Narrative Visualization — Show them a story

As we all know by now, attention spans are short and in order to engage viewers, content needs to be brief and easily digested. As a result, web designers have gotten craftier, transforming the user interface of websites into a story that creates a visual hook to guide the user. Referred to as Narrative Visualization or Scrollytelling, this type of design gives you arresting visual treats as you scroll through the page – from elegantly typeset columns to quirky inset images, to subtle animations, and more. Rather than a slog of information, the viewer gets taken through a full, blown-out story.

We love how Apple’s AirPodsPro site catches your eye, bringing you a new, dynamic visual element with every scroll. ESAB uses striking collages married with bold type and animated line art to visually entice the user to explore and learn more.



The Art Director’s take: My approach to Narrative Visualization in web design is similar to how I storyboard for a video or animated banner. It becomes one of those things where the designer and developer have to work hand-in-hand each step of the way for the narrative to unfold in a way that’s successful. Communication around how and why this story builds and creates visualizations is key to delivering on the strategy behind the work. I think Narrative Visualization can be powerful like the AirPods example, but can easily fall flat if flashy design elements are used without purpose. It has to match the look and feel that is driving that brand.

The Developer’s take: Narrative visualization relies heavily on the latest web-friendly technologies to work without issue. The deceivingly clean and simple front-end experience is actually a complex series of technologies that take a lot of care and time to work together seamlessly. Some more involved interactive designs are challenging to make work across all devices due to the heavy reliance on web technology (javascript, in particular), and can make for a less-than-ideal experience on mobile.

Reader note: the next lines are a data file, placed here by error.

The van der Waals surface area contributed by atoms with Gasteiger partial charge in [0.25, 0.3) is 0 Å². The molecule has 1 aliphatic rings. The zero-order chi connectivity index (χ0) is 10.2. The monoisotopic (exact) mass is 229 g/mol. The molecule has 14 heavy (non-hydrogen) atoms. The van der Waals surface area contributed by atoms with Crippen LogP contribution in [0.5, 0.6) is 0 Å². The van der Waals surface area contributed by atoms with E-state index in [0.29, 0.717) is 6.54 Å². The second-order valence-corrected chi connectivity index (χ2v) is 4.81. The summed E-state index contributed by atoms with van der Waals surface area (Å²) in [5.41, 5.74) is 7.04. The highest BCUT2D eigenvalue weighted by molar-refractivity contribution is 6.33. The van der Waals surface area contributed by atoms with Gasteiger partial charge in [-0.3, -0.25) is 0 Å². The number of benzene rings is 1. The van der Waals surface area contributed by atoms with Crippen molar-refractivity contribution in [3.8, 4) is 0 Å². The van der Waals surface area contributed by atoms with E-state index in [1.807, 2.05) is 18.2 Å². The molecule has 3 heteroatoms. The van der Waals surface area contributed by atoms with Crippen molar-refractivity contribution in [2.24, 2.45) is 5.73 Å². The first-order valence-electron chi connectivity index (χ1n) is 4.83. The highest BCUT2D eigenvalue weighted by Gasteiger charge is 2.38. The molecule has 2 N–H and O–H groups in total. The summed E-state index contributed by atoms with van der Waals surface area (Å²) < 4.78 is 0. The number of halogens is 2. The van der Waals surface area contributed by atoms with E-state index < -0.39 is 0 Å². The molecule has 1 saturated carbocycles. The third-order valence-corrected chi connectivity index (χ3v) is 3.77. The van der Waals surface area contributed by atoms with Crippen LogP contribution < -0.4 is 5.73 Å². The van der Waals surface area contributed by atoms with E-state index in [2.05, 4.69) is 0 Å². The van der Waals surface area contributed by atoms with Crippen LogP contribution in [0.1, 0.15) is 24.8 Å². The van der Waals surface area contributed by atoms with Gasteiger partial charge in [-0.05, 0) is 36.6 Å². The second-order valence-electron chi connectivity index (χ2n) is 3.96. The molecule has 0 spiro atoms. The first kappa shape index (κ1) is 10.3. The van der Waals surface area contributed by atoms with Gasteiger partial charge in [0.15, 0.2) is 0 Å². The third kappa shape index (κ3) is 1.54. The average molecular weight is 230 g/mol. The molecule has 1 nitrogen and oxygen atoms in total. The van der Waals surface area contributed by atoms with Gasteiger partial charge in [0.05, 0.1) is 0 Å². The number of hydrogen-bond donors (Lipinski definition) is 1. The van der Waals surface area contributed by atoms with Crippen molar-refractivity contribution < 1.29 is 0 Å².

Move over Stock Photography — Illustration is speaking

The number of Internet memes making fun of stock photos should tell you how stale they’ve gotten. Rather than recycle the same stiffly posed photography, brands are turning to alternate methods of visual storytelling. Custom illustrations can personify an idea and help establish a distinct tone of voice. From simple, organic shapes to entirely new worlds, adding elements of illustration can pack a powerful punch.

See how transportive illustration can be as you float through a whimsical landscape on Smashmallow’s site, or meet the playful, diverse characters of Langmobile that help you connect with your inner child’s sense of wonder.

Smash Mallow


The Art Director’s take: I hate to play favorites but I love and sometimes even push too hard to use illustrations for my projects. There’s just something about how the addition of a graphic element can take a site from 0-100. My favorite part about Illustrations is no matter how flat they look, a programmer can breathe new life into them with subtle animations, or showcase them with a parallax scroll to give them depth. Everyone tends to turn to their stock budget to photography, but if you ask me, illustrations deserve their day in the sun.

The Developer’s take: Illustrations can pose challenges when it comes to displaying and integrating them with interactive content. Another thing to consider is file format, the most common being PNG and SVG. PNGs allow for high-quality images with alpha transparency, with the tradeoff being extra large file sizes and requiring the browser to resample the image as it’s resized. Additionally, load times get longer, and your site may not be mobile-friendly. SVGs are vector-based images that can scale up and down without the loss of quality and retain a small file size, but require less complex images and still have mixed usage support in different browsers. Neither format is perfect in all situations, and using a combination of them based on your content’s graphical needs is the best way to go.

Looking ahead

As we approach a new year of building bigger, better web-worlds, it’ll help to remember that accessibility is king. In turn, it’s influenced some modern, moody design trends that won’t be going away any time soon. You’ll also want to remember that trends are always subject to your own customization, and that good storytelling with a visual hook will never go out of style.